A Cautionary Tale About Bad Bolting

A Cautionary Tale About Bad Bolting

Well known Australian photographer Simon Carter has an interesting post on his new blog about a fatal sport climbing accident that occurred recently in Australia’s Blue Mountains. I highly recommend reading the entire post as Carter goes into great detail, but I will attempt a brief recap here. 

The gist of the accident is that the climber, Nick Kaczorowski, was on a multi-pitch sport route when he found that he had deviated from the proper bolt line onto an unknown line of bolts.  Unable to climb a blank section of rock, he went in direct to a bolt in order to attempt to stick clip the next bolt.  This would allow Kaczorowski to aid past the difficult section and continue up the pitch.  As he did this, the bolt he was clipped into pulled clean out of the wall causing him to fall.  As he fell past his belayer, his rope was cut on a sharp edge running along the base of the belay ledge causing him to fall to his death. 

Obviously all climbing accidents are a sobering reminder that we can all be more careful, but the fascinating part of this accident story is the issue of how this particular route was bolted.  I think it is safe to say that many of us that sport climb often place near blind faith in bolts of whose origin we have no idea.  We tend to assume that in general bolts are pretty bomber.  Unfortunately, in the case of Kaczorowski’s accident this proved not to be the case when Simon Carter went back and examined the bolts at the accident site:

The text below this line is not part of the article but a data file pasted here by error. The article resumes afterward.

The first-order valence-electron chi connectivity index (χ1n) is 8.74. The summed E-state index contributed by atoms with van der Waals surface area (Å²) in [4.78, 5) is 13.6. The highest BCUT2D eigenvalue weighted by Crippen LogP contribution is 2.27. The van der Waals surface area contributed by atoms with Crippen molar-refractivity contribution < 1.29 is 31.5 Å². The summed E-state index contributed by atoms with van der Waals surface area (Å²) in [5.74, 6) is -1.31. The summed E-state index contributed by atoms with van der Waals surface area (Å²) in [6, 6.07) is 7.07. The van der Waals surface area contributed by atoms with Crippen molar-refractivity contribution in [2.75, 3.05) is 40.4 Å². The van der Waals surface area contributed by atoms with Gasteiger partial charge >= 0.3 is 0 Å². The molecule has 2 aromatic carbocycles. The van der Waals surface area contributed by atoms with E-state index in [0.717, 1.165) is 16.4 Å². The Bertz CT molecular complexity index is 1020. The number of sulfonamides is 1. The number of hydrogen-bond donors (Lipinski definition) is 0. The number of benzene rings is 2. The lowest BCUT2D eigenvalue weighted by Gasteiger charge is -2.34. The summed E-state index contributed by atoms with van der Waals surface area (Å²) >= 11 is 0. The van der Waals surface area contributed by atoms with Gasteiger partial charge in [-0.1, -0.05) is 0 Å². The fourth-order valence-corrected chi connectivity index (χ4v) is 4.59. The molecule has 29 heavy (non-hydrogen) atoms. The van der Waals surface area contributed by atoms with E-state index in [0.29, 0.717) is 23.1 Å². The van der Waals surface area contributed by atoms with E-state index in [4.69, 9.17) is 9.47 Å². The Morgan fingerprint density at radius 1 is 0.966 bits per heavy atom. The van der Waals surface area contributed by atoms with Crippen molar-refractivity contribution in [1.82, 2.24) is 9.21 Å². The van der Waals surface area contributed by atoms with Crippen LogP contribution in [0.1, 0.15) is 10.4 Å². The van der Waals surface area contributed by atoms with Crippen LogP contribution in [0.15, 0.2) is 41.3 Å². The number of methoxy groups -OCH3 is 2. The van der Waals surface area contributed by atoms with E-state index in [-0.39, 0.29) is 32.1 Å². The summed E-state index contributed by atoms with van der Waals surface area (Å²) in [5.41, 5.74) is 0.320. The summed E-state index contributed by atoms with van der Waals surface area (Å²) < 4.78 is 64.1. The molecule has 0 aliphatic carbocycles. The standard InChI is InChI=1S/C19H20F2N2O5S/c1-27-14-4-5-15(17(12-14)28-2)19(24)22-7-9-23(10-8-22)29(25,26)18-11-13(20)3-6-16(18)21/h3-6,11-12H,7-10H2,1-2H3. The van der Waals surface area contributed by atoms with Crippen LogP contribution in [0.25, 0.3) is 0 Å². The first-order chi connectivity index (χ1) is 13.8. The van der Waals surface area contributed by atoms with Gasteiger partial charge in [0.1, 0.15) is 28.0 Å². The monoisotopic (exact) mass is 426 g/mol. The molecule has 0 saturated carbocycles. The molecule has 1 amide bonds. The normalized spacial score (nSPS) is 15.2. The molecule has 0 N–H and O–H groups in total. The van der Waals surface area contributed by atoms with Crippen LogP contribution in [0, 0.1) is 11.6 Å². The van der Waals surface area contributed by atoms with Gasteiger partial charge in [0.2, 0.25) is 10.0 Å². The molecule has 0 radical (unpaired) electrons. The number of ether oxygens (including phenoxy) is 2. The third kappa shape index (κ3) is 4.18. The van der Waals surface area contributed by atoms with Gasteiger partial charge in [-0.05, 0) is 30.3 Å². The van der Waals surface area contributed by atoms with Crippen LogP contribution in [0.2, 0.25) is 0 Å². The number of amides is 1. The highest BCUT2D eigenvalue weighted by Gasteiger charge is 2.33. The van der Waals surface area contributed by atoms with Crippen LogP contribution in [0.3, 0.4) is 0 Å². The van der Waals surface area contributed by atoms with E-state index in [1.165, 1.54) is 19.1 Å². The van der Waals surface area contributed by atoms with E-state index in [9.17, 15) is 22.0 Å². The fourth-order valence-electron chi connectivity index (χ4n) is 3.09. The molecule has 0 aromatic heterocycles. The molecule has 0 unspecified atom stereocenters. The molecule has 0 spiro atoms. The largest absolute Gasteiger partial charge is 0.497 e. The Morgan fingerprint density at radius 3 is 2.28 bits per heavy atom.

So next I decided to test the first bolt, the one that they had belayed off. This time I clipped a quick draw to it, and with my hand, gave it two gentle tugs outwards before it popped out. Sickened, I put the bolt back in and attached a warning sign to this bolt (written on piece of wood) as a temporary measure until all the bolts on this route can be removed.

The fact that these bolts were so poorly placed begs the question of how the belayer was not also pulled off the wall:

Later I was wondering: if this belay bolt was also so bad, then why are we not looking at a double fatality here — with the belay bolt failing and the belayer getting pulled off? It is likely that the bolt held long enough because, since the belay bolt was three meters above the belay ledge, the load on the bolt was mostly downwards, not outwards, so it held long enough that the rope was severed before it was fully loaded.

Apparently the route in question had been bolted by visiting climbers who were either not finished with the route or were not aware that the Blue Mountains sandstone generally requires glue in bolts instead of expansion bolts.  Obviously all climbers assume any risk involved with climbing of any kind, but this accident raises an interesting question of whether or not someone could be held responsible for potentially negligent bolting:

Still, I’m having trouble getting past thinking that the bolting on this route was more than a little irresponsible.  For a visiting European climber the lure of acres of unclimbed rock must be great, but I think it exceptionally poor form to visit an area, totally ignore the local ethic and what you are told by the locals, spend days placing bad bolts, and then bugger off again without providing a proper warning.